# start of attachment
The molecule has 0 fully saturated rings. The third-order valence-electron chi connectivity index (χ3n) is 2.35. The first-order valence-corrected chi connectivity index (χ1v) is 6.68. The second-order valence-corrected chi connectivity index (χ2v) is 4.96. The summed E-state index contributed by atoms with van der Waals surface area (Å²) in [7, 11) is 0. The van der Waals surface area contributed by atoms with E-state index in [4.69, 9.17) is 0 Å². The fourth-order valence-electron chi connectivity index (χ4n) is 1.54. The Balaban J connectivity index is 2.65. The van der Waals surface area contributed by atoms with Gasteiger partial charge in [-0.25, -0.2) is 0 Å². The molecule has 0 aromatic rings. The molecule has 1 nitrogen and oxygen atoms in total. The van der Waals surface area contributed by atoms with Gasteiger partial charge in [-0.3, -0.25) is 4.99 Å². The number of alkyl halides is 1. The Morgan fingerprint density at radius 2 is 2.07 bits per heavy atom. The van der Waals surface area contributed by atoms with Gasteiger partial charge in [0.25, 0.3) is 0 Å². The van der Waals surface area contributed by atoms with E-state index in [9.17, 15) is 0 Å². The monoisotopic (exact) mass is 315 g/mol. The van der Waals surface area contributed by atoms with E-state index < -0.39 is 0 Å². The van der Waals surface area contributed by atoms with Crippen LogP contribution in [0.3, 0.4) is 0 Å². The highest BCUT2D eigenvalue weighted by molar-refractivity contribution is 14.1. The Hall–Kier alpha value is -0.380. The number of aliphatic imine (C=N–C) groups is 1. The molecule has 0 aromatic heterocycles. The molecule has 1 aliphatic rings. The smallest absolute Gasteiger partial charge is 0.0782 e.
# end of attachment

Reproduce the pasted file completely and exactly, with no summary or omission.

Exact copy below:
The molecule has 0 fully saturated rings. The third-order valence-electron chi connectivity index (χ3n) is 2.35. The first-order valence-corrected chi connectivity index (χ1v) is 6.68. The second-order valence-corrected chi connectivity index (χ2v) is 4.96. The summed E-state index contributed by atoms with van der Waals surface area (Å²) in [7, 11) is 0. The van der Waals surface area contributed by atoms with E-state index in [4.69, 9.17) is 0 Å². The fourth-order valence-electron chi connectivity index (χ4n) is 1.54. The Balaban J connectivity index is 2.65. The van der Waals surface area contributed by atoms with Gasteiger partial charge in [-0.25, -0.2) is 0 Å². The molecule has 0 aromatic rings. The molecule has 1 nitrogen and oxygen atoms in total. The van der Waals surface area contributed by atoms with Gasteiger partial charge in [-0.3, -0.25) is 4.99 Å². The number of alkyl halides is 1. The Morgan fingerprint density at radius 2 is 2.07 bits per heavy atom. The van der Waals surface area contributed by atoms with Gasteiger partial charge in [0.25, 0.3) is 0 Å². The van der Waals surface area contributed by atoms with E-state index in [9.17, 15) is 0 Å². The monoisotopic (exact) mass is 315 g/mol. The van der Waals surface area contributed by atoms with E-state index < -0.39 is 0 Å². The van der Waals surface area contributed by atoms with Crippen LogP contribution in [0.3, 0.4) is 0 Å². The highest BCUT2D eigenvalue weighted by molar-refractivity contribution is 14.1. The Hall–Kier alpha value is -0.380. The number of aliphatic imine (C=N–C) groups is 1. The molecule has 0 aromatic heterocycles. The molecule has 1 aliphatic rings. The smallest absolute Gasteiger partial charge is 0.0782 e.